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Science Technology

Teletherapy for kids encourages family involvement

Speech-language pathologist Krizia Anna Castro, shown here with her son Mac, says teletherapy can be as effective as face-to-face sessions.
Speech-language pathologist Krizia Anna Castro, shown here with her son Mac, says teletherapy can be as effective as face-to-face sessions.

Thanks to technology, speech-language pathologist Krizia Anna Castro is still able to help children with special needs. Castro is offering teletherapy services since face-to-face sessions are not possible due to the enhanced community quarantine (ECQ).

Teletherapy refers to remote therapy, using technology so that the therapist and client can communicate. Castro said this usually involves video platforms such as Zoom, Cisco Webex, Microsoft Teams, Facebook Messenger, or FaceTime. Apart from convenience, teletherapy offers other advantages.

“It stresses the importance of family involvement and contribution. They need to understand that teletherapy is not going to be the same as a face-to-face session but is mostly parent coaching. Activities will be mostly facilitated by the parents, especially with younger children. Unlike with face-to-face sessions wherein they leave their children with us while they stay in the waiting area, this time they are required to be there. Parents are going to be our eyes and hands during the session. They have to learn the techniques, and how to manage their child’s behavior. Now parents have a better understanding of their children’s needs because they are much more involved,” Castro told Digital Life Asia.

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Science Technology

Turn your screen time into climate solutions with this app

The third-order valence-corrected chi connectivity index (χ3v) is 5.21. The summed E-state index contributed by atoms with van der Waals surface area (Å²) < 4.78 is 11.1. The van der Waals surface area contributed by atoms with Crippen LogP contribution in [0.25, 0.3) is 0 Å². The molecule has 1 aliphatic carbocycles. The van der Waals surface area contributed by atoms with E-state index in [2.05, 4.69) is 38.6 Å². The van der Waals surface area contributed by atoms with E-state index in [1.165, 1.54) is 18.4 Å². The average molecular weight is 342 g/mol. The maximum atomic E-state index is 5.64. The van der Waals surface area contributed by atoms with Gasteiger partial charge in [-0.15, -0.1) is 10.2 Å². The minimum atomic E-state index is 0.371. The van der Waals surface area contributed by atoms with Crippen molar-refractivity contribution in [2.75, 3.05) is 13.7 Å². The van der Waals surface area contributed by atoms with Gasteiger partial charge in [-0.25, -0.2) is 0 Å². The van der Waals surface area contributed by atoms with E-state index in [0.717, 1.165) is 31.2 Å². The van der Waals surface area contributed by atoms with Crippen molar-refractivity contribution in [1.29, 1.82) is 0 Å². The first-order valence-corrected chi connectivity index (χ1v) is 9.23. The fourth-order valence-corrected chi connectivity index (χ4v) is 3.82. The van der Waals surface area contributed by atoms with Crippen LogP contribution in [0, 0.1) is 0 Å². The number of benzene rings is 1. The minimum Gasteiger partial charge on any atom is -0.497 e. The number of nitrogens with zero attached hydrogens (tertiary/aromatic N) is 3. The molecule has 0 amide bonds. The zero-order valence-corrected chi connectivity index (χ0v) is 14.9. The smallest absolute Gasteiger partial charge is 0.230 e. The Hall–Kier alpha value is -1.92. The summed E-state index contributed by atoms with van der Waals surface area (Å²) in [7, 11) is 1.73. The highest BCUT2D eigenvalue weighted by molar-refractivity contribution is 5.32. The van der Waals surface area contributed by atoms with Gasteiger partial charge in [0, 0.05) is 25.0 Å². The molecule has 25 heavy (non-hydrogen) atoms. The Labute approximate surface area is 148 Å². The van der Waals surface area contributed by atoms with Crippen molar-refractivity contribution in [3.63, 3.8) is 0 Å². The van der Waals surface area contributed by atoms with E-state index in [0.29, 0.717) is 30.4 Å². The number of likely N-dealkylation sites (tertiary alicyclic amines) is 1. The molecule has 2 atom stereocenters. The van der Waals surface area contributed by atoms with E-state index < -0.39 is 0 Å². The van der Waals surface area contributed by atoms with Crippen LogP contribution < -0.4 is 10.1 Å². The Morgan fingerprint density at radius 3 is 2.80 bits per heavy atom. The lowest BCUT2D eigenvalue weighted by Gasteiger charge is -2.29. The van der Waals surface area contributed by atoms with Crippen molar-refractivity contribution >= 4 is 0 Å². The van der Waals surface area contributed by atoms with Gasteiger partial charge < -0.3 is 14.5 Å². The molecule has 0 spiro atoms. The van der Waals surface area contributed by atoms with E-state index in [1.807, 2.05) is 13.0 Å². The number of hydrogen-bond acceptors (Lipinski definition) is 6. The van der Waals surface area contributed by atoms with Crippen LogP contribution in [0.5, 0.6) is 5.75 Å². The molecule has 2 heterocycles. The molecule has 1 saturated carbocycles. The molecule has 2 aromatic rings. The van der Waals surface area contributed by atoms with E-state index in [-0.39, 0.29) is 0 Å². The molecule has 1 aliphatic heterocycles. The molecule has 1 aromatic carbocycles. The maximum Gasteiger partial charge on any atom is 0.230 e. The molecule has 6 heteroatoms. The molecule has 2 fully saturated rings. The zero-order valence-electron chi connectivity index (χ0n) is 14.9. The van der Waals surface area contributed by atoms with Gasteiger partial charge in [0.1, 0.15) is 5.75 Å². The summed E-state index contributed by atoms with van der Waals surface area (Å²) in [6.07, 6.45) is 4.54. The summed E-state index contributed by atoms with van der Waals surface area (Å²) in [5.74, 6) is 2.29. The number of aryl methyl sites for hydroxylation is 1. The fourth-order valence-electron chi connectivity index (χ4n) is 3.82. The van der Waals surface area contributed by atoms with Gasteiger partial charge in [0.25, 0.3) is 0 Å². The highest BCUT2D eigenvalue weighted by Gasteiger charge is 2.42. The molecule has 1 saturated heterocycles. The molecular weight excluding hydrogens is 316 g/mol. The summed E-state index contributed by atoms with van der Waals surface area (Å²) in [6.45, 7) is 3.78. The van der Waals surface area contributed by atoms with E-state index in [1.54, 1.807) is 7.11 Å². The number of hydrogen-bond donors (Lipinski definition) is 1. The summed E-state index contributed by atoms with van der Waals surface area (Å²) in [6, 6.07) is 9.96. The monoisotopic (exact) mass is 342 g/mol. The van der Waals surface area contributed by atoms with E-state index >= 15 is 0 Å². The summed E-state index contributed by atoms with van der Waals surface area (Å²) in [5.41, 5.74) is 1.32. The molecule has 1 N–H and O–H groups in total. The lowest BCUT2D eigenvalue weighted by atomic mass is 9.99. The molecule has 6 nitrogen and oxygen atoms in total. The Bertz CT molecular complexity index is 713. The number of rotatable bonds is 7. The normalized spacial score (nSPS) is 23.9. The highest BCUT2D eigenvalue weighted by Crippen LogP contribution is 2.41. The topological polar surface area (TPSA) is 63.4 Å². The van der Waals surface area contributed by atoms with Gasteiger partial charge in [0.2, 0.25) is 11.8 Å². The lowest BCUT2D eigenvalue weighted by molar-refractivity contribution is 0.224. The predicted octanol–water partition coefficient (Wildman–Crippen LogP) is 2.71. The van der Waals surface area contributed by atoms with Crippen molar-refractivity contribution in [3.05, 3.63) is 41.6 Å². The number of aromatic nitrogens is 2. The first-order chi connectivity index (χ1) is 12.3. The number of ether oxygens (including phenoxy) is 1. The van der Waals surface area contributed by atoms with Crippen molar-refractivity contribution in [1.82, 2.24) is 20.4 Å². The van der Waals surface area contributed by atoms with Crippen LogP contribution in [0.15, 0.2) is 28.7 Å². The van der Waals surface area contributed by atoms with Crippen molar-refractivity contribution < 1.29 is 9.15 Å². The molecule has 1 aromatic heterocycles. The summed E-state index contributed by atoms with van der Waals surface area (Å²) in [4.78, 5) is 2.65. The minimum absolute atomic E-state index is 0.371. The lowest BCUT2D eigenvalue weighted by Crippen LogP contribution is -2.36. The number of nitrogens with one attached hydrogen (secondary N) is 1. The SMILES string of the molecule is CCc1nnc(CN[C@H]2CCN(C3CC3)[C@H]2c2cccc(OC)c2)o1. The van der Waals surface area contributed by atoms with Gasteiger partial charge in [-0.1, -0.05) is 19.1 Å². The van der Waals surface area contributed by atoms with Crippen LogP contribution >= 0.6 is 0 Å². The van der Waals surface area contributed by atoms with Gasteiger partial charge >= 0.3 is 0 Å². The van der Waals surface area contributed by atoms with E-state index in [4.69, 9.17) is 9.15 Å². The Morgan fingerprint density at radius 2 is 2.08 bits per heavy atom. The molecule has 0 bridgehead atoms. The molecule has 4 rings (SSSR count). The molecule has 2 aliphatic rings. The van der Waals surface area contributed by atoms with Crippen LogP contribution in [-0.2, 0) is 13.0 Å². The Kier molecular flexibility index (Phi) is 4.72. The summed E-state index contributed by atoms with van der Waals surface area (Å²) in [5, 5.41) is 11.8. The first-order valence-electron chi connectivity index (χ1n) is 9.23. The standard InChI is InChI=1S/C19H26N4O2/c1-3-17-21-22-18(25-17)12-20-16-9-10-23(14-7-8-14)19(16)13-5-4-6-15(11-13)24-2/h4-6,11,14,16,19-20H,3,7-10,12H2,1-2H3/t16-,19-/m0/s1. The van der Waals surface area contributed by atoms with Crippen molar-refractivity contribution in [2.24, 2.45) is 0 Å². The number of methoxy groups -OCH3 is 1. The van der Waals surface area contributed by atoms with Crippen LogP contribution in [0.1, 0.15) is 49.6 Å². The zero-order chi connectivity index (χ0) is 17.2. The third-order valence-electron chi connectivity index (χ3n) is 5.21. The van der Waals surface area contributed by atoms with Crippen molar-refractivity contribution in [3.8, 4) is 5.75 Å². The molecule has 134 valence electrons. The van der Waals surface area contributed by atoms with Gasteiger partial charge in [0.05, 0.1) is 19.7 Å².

Put your screen time to good use by joining We Don't Have Time.
Put your screen time to good use by joining We Don’t Have Time.

(Editor’s note: A different version of this article on screen time was originally published on TessDrive.com. Reposted with permission.)

Thanks to the COVID-19 pandemic and the enhanced community quarantine, many of us are staying home and spending more time online. What if we could use all that screen time to help solve the climate crisis?

Stockholm-based WeDontHaveTime AB (publ) is a startup crowdfunded by over 550 investors from 15 different countries. This Swedish company operates We Don’t Have Time, which seeks to harness the power of social media to find solutions for the climate crisis.

People can join this social network free of charge, where they can create climate actions and collaborate with other users. By building a community of climate heroes from all over the world, We Don’t Have Time members can influence companies, organizations, and public figures.

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Science Technology

Press freedom needed vs COVID-19, says Amal Clooney

Facts are needed in the fight against the COVID-19 pandemic, and to get the truth you need press freedom, says Amal Clooney. Image credit: IBM Think Digital
Facts are needed in the fight against the COVID-19 pandemic, and to get the truth you need press freedom, says Amal Clooney. Image credit: IBM Think Digital

The COVID-19 pandemic has accelerated digital transformation. Unfortunately, governments are also using the crisis as an excuse to intensify the assault on press freedom, continuing the global trend toward authoritarianism.